Complaints About Chelsea’s Dirty Sidewalks Soar as Tourism Returns




Overflowing trash can on the Southwest corner of 10th Avenue and West 23rd Street in Chelsea. Photo courtesy of Arthur Tang.

Arthur Tang keeps latex gloves and plastic bags in the downstairs entry to his Chelsea townhouse. Each day, he uses these materials to pick up trash that collects in the dip in his street, which he said is often foul-smelling and soaked in dirty water. It’s not a pleasant task, but if he doesn’t do it, he said no one will. 

“I think it’s just a little bit more than a taxpaying citizen should have to do on a regular basis,” said Tang.  

Tang has lived in Chelsea since 1979. He said he takes pride in his neighborhood and wants to keep it clean. Plus, he said if he misses a day of cleaning, he’ll get fined. Last year he was fined more than $300 by the city for the trash that collected in the divot in front of his home. However, according to the sanitation department, the area is within his jurisdiction to clean.

“It’s everybody’s responsibility for cleaning 18 inches from their sidewalk and 18 inches into the curb,” said Joshua Goodman, New York Department of Sanitation assistant commissioner of public affairs. “There’s a way to, if he did get a violation, offer that explanation. But I don’t think there’s a way to permanently say, ‘Hey, never fine me because I have this problem on my block.'”

But Tang is not the only resident who’s concerned. 

“I’ve been used to this being a clean, safe area, and when that changes, it really upsets you,” said Barbara Harris, a longtime Chelsea resident. “It’s sad to see the garbage overflowing in the streets and on the sidewalks. It was unnerving. Up until a couple of years ago I had not really seen that,” she said.

In September, residents from Tang’s Chelsea neighborhood submitted more dirty sidewalk complaints to citizens’ hotline, 311, than any other neighborhood in Manhattan, New York City open data indicates. Additionally, the total number of sanitation-related complaints in the neighborhood increased more than 20 times last month, as compared to the same time last year, according to 311 data. A Manhattan Community Board 4 survey also ranked sanitation as one of the most important issues in the district. Some residents blame overflowing trash cans by the High Line park entrances as the main source of sidewalk litter, saying the wind blows trash from overflowing cans into their neighborhoods, especially as tourists return to the area. 

“The High Line has been a double-edged sword,” said Tang. “It’s a beautiful park, and it’s done a lot for the neighborhood, but it also draws 8.5 million people a year. That’s a lot of trash.” 

Contributing to the issue, there is also a shortage of maintenance workers who sweep the streets in front of apartment buildings with more occupants, according to Jesse Bodine, Manhattan Community Board 4 district manager. “Many folks are either still not coming to work, unemployed or working with skeleton crews,” he said. 

Tang and Harris both said there need to be more trash pickups for the High Line entrances from West 21st to West 24th Street, which the sanitation department admits are emptied once per day. Though it is possible for the department to increase pickups in each location, Goodman said the composition of the trash should be in focus first.

“If you take your household trash and you walk it down to the garbage can, you’re breaking the law, and that’s when the bags overflow,” said Goodman. He said the department often encounters residents and commercial businesses putting their own trash in the bins, such as waste from restaurants and even Christmas trees in winter. Goodman explained that the department works to combat this with outreach and approaching repeat offenders, along with fines to encourage compliance. Additionally, Goodman said that when a bin is half-filled with trash the can isn’t meant for, simply increasing the number of pickups doesn’t address the issue.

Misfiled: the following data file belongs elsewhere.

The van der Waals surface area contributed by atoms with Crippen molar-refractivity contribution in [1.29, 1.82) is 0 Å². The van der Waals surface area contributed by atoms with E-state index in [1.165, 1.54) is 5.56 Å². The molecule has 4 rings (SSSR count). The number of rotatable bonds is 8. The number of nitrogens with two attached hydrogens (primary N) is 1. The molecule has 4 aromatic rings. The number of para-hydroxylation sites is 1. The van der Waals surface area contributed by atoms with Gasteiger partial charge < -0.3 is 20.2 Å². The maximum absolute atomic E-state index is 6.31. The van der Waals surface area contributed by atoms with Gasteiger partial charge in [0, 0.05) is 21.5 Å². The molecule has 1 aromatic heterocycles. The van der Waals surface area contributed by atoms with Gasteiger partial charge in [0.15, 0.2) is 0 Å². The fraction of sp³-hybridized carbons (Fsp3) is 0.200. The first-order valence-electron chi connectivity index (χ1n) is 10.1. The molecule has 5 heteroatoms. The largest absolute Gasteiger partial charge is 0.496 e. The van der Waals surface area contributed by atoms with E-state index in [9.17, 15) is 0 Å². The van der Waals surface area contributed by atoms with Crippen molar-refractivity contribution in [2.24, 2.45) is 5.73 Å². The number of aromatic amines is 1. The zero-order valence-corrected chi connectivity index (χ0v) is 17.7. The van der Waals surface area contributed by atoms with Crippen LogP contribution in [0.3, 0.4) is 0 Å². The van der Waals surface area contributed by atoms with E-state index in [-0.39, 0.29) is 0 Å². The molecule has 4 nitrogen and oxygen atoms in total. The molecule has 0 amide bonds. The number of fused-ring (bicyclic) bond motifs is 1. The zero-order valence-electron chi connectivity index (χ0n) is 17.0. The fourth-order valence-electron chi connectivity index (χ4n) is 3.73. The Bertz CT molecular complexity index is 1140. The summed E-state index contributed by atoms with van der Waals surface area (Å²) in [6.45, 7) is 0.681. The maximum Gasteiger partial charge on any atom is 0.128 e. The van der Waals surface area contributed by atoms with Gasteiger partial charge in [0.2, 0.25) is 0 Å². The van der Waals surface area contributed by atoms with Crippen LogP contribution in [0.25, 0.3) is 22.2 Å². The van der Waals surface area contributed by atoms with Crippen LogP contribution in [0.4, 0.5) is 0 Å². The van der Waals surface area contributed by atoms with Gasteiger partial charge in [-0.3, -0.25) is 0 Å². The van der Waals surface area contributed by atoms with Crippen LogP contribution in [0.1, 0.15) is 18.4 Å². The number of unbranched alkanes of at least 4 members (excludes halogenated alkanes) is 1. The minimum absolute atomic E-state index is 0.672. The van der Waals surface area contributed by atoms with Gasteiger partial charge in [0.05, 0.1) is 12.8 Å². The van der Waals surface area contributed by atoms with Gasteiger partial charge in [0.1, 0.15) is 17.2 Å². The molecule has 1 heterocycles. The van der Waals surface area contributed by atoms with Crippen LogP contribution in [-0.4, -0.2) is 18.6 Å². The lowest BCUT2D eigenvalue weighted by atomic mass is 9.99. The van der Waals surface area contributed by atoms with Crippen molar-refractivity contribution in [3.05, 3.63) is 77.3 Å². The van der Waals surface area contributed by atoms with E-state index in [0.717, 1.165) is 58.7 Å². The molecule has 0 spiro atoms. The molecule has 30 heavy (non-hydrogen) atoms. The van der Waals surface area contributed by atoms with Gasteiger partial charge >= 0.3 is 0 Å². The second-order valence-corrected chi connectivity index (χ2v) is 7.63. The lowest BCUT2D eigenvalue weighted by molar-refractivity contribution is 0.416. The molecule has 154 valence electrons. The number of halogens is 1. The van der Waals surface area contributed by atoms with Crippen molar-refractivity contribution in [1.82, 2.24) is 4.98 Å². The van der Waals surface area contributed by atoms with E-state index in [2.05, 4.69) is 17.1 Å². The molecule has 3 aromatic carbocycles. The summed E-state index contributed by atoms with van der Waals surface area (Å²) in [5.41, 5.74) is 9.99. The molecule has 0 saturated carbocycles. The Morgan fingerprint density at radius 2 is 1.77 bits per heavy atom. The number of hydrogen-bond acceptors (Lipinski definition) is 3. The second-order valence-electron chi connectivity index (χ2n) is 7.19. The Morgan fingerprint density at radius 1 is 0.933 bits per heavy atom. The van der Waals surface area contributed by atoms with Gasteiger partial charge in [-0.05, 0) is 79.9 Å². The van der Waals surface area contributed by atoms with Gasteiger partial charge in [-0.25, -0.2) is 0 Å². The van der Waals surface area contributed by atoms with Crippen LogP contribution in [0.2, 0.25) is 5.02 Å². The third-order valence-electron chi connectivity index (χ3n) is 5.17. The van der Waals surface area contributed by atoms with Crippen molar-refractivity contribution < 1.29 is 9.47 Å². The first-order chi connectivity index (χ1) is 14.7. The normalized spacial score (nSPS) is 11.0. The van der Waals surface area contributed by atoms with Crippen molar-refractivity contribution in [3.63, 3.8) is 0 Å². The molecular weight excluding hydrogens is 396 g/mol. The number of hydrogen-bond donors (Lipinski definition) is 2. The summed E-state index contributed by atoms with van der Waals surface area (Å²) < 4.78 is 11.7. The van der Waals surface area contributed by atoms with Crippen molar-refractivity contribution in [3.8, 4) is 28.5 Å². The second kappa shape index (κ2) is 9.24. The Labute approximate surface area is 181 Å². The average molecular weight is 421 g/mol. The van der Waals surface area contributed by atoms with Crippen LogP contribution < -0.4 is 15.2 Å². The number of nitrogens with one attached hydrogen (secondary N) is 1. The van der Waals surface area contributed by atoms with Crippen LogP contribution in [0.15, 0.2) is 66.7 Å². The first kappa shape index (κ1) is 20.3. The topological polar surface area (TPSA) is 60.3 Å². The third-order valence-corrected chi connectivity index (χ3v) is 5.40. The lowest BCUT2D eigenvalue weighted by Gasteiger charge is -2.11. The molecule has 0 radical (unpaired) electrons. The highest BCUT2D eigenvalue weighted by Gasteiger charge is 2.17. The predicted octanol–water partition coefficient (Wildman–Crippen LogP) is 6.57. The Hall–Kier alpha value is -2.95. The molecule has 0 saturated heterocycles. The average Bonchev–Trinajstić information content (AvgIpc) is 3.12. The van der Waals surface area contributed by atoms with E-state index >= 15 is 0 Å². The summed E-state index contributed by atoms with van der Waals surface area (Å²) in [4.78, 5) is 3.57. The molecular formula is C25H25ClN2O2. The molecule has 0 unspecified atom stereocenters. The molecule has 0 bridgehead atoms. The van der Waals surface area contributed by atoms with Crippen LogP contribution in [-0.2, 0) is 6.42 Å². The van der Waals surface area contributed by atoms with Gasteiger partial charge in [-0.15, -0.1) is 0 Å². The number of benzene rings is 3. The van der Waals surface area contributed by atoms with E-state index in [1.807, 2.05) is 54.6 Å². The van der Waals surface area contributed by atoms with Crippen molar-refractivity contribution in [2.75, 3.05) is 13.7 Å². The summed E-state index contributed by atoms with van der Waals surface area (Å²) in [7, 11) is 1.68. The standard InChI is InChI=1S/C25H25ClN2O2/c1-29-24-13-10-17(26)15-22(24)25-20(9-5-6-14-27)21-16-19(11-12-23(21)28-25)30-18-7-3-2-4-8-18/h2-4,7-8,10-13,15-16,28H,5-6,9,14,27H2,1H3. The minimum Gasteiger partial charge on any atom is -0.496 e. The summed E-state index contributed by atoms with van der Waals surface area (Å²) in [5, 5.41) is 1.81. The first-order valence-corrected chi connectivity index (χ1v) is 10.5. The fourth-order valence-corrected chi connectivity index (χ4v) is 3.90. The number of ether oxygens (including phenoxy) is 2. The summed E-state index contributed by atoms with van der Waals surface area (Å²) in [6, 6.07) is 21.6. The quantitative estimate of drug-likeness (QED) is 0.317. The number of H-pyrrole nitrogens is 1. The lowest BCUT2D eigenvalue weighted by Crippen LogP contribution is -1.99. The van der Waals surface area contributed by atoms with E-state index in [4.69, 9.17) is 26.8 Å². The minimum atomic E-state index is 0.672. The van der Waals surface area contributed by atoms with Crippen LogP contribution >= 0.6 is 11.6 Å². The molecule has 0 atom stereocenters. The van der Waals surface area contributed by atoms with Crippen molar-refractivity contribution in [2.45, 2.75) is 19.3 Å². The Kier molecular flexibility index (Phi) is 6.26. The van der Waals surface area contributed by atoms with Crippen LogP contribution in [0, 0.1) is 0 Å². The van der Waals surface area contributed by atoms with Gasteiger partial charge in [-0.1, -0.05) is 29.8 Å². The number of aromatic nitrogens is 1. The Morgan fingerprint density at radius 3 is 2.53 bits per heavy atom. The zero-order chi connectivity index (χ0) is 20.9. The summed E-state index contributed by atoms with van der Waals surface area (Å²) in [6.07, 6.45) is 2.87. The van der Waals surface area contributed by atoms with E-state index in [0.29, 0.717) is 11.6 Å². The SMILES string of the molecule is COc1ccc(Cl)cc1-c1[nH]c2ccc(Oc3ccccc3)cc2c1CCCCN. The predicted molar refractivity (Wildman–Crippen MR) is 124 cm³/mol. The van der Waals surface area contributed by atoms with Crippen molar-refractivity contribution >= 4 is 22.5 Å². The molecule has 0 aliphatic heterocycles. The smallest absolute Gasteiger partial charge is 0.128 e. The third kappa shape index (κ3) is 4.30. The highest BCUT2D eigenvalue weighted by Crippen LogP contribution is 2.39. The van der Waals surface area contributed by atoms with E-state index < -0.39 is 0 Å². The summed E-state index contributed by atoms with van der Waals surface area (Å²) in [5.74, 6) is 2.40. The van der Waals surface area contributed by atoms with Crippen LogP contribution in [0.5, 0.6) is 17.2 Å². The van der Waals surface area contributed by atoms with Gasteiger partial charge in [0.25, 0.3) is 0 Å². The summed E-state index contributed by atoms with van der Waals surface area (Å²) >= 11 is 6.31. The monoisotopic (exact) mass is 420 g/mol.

Last year, the Department of Sanitation took a $106 million budget cut, which hindered pickups, but according to Goodman, the normal schedule has been almost entirely restored. “Maybe there was a slower pickup schedule last year, but we feel that we’re back at the level that we were at pre-pandemic,” he said. 

There are trash cans by High Line entrances further downtown that get emptied as many as three times per day, but Goodman said in order to increase pickups for the other bins, there would need to be a lengthy approval process. 

“It’s not something we’ve identified as one of our ongoing problems,” said Goodman. He encourages residents to submit complaints to 311 about specific overflowing trash cans, instead of general dirty sidewalk complaints that have increased recently in the neighborhood. “We can’t solve what we don’t know about,” he said. 

In June, Tang and several other Chelsea residents formed the 500 West Block Association, in hopes of addressing their dirty sidewalk concerns. The group said it has ordered 14 city-approved trash cans for the area, independently paid for by community fundraising and donations. The trash cans are expected to arrive in a few months.

This week, Tang said the dip in his street was unexpectedly paved over due to new construction on 10th Avenue. Additionally, the sanitation department said there are now community improvement workers bagging up overflowing trash in cans on the corners that concerned some in the neighborhood.

Ultimately, the level of community involvement has residents feeling hopeful.

“I think people are taking more pride,” said Harris. “There’s more of an effort now. Because Arthur and that group have formed, they’re going to make sure that this doesn’t happen.”